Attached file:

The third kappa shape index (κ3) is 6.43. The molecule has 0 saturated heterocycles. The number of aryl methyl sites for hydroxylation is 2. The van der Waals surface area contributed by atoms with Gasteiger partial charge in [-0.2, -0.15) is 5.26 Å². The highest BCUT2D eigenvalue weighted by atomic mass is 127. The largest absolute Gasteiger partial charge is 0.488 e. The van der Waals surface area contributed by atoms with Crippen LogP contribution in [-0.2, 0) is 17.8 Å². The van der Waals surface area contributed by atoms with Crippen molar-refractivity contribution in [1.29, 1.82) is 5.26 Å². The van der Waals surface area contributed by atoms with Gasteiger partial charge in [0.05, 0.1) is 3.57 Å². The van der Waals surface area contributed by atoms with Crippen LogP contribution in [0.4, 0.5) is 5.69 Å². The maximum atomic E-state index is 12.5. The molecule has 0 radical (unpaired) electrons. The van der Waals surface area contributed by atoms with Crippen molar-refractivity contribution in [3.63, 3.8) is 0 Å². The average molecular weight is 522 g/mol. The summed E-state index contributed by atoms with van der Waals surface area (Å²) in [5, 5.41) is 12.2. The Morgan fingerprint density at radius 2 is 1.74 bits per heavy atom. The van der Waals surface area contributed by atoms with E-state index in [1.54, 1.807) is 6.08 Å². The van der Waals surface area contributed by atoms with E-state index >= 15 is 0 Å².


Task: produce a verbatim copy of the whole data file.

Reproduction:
The third kappa shape index (κ3) is 6.43. The molecule has 0 saturated heterocycles. The number of aryl methyl sites for hydroxylation is 2. The van der Waals surface area contributed by atoms with Gasteiger partial charge in [-0.2, -0.15) is 5.26 Å². The highest BCUT2D eigenvalue weighted by atomic mass is 127. The largest absolute Gasteiger partial charge is 0.488 e. The van der Waals surface area contributed by atoms with Crippen LogP contribution in [-0.2, 0) is 17.8 Å². The van der Waals surface area contributed by atoms with Crippen molar-refractivity contribution in [1.29, 1.82) is 5.26 Å². The van der Waals surface area contributed by atoms with Gasteiger partial charge in [0.05, 0.1) is 3.57 Å². The van der Waals surface area contributed by atoms with Crippen LogP contribution in [0.4, 0.5) is 5.69 Å². The maximum atomic E-state index is 12.5. The molecule has 0 radical (unpaired) electrons. The van der Waals surface area contributed by atoms with Crippen molar-refractivity contribution in [3.63, 3.8) is 0 Å². The average molecular weight is 522 g/mol. The summed E-state index contributed by atoms with van der Waals surface area (Å²) in [5, 5.41) is 12.2. The Morgan fingerprint density at radius 2 is 1.74 bits per heavy atom. The van der Waals surface area contributed by atoms with E-state index in [1.54, 1.807) is 6.08 Å². The van der Waals surface area contributed by atoms with E-state index >= 15 is 0 Å².